Articles récents

Over 10,000 visits !

15 Février 2010 , Rédigé par JW Publié dans #Fancy lab

During its three-years existence, this blog has received over 10,000 visits, more than 26,000 pages have been viewed. I'm not sure that anybody got an answer to his/her questions;  at least, people reading this blog will get some idea about what I spend my time on... Thanks for passing by !


Latest (review) paper : nanophotonics and FCS

10 Février 2010 , Rédigé par JW Publié dans #Recent research work

Published in the January issue of Int. J. Mol. Sci., this review is freely available for download here (4.1Mb).

Abstract: Recent advances in nanophotonics open the way for promising applications towards efficient single molecule fluorescence analysis. In this review, we discuss how photonic methods bring innovative solutions for two essential questions: how to detect a single molecule in a highly concentrated solution, and how to enhance the faint optical signal emitted per molecule? The focus is set primarily on the widely used technique of fluorescence correlation spectroscopy (FCS), yet the discussion can be extended to other single molecule detection methods.

Assistant Professor position in Marseille : nanophotonics & biophotonics

5 Février 2010 , Rédigé par JW Publié dans #Nanophotonics pick

The Fresnel Institute at the University of Marseilles (, a leading laboratory in the field of Optics, Electromagnetism and Image Processing invites applications for an Associate Professor level position in the field of Biophotonics.

Outstanding candidates with demonstrated excellence in basic research in linear and nonlinear optical microscopy will have high priority. Expertise in nanoparticles fabrication and/or bio-labelling, optical field enhancement with nanostructure for bio-detection will be appreciated. Responsibilities will include conducting basic laboratory research in the Mosaic group together with teaching (in French) at undergraduate and graduate levels at the University of Marseilles (Université de Provence) .


More information following this link.




Latest paper: optical fibers to replace microscopes for single molecule fluorescence detection

5 Février 2010 , Rédigé par JW Publié dans #Recent research work

Intensity is not enough. Many techniques in optical microscopy take advantage of analysis methods based on single molecule detection events. These measurements provide access to a wide variety of data such as local concentration, structure or mobility of molecules. However, single molecule detection is a challenging task, which requires complex microscope apparatus and is very difficult to take out of the lab.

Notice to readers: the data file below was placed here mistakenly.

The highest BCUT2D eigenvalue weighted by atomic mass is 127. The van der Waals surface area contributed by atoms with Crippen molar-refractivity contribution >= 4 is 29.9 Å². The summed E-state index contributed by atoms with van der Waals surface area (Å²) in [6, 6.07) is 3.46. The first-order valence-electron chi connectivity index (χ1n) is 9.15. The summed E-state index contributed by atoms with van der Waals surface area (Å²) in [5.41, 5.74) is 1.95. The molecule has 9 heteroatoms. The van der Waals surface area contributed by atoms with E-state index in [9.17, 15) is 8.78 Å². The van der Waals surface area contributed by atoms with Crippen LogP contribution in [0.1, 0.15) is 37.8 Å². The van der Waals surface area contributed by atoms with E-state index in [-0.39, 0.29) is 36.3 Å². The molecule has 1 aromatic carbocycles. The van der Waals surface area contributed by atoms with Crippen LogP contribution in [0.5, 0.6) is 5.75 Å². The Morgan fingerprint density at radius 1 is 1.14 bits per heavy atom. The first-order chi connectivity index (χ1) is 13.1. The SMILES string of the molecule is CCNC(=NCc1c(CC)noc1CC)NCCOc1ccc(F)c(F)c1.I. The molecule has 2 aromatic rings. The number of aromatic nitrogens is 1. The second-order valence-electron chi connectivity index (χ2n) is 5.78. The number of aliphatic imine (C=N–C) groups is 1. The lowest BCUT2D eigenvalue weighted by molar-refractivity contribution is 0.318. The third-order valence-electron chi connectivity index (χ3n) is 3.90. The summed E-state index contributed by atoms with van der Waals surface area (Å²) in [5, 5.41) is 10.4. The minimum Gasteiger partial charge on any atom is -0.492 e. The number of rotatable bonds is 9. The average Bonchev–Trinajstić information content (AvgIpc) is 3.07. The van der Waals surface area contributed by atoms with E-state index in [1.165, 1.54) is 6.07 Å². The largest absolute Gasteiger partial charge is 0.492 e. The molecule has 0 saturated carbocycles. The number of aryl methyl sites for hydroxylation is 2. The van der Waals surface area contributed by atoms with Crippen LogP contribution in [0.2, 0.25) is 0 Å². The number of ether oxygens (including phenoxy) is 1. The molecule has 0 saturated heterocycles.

A mobile endoscope to observe single molecules.

On collaboration with Bordeaux I University (France), my team has recently demonstrated the possibility to detect single fluorescent molecules with an optical fiber. The original system contains a glass microbead at the end of the optical fiber which works as a tiny lens to focus light. The fiber-microbead ensemble is also used to collect the low amount of light emitted by the individual molecules. That way, the bulky microscope is replaced by a remote fiber sensor connected to a miniaturized USB-connected device. This patented technique opens biomedicine and environment monitoring to single molecule analysis.



H. Aouani, F. Deiss, J. Wenger, P. Ferrand, N. Sojic, H. Rigneault, "Optical-fiber-microsphere for remote fluorescence correlation spectroscopy", Optics Express 17, 18912-18919 (2009)
Free download here

OMNT November selection

15 Décembre 2009 , Rédigé par JW Publié dans #Nanophotonics pick

If you visit this blog, the following articles may be of interest to you, these are my recent papers selection for the OMNT :

Imaging chromophores with undetectable fluorescence by stimulated emission microscopy”, Wei Min, Sijia Lu, Shasha Chong, Rahul Roy, Gary R. Holto,  X. Sunney Xie, Nature 461, 1105-1109 (2009)

Fluorescence, that is, spontaneous emission, is generally more sensitive than absorption measurement, and is widely used in optical imaging. However, many chromophores, such as haemoglobin and cytochromes, absorb but have undetectable fluorescence because the spontaneous emission is dominated by their fast non-radiative decay. Yet the detection of their absorption is difficult under a microscope. Here we use stimulated emission, which competes effectively with the nonradiative decay, to make the chromophores detectable...


« Optical Antennas », Palash Bharadwaj, Bradley Deutsch, and Lukas Novotny, Advances in Optics and Photonics 1, 438–483 (2009) doi:10.1364/AOP.1.000438

Optical antennas are an emerging concept in physical optics. Similar to radiowave and microwave antennas, their purpose is to convert the energy of free propagating radiation to localized energy, and vice versa...


« Photonic Nanojets », Alexander Heifetz, Soon-Cheol Kong, Alan V. Sahakian, Allen Taflove, and Vadim Backman, Journal of Computational and Theoretical Nanoscience 6, 1979–1992 (2009).

This paper reviews the substantial body of literature emerging since 2004 concerning photonic nanojets. The photonic nanojet is a narrow, high-intensity, non-evanescent light beam that can propagate over a distance longer than the wavelength λ after emerging from the shadow-side surface of an illuminated lossless dielectric microcylinder or microsphere of diameter larger than λ...